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x.emilye
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#29
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(Original post by barror1)
I genuinely think the reason that I didn't get into Cambridge was my GCSE grades. I had no A grades at GCSE, which completely messed me up when I was pooled. Nevertheless, A-level predictions are always going to be more important when applying to university.
I want to apply to Oxbridge but I'm worried about getting rejected. There are people with all A*s at GCSE who still don't get an offer
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barror1
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#30
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(Original post by x.emilye)
I want to apply to Oxbridge but I'm worried about getting rejected. There are people with all A*s at GCSE who still don't get an offer
tbh just going through the process it worth it. You have nothing to lose from applying!
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Retired_Messiah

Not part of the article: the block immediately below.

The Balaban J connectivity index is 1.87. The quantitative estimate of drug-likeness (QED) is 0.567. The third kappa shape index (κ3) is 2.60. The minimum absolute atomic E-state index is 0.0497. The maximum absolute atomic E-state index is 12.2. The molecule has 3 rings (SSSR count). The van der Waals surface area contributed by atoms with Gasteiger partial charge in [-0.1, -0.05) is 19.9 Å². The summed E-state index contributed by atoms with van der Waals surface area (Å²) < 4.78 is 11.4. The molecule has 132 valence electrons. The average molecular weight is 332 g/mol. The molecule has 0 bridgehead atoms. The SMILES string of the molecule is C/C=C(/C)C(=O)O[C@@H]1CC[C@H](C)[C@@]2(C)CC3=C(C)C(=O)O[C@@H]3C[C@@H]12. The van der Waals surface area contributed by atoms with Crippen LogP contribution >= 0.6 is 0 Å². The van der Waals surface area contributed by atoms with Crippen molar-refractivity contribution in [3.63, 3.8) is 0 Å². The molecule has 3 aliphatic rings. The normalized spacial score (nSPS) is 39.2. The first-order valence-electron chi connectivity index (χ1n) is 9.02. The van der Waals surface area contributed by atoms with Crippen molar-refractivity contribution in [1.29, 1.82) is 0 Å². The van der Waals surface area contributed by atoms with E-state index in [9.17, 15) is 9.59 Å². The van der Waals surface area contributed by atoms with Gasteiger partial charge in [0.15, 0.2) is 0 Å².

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#31
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Tend to give a minor age on super comepetitive uni courses, and are useful for getting into colleges/sixth forms. You need a couple of Cs in English and maths to qualify for most university courses (or whatever the C equivalent is now) but that's not particularly hard.

Otherwise, they don't do a whole lot. They're certainly not the life or death matter that people make them out to be at the time. I wouldn't stress yourself out tooo much about them.
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Nothing2Panic
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#32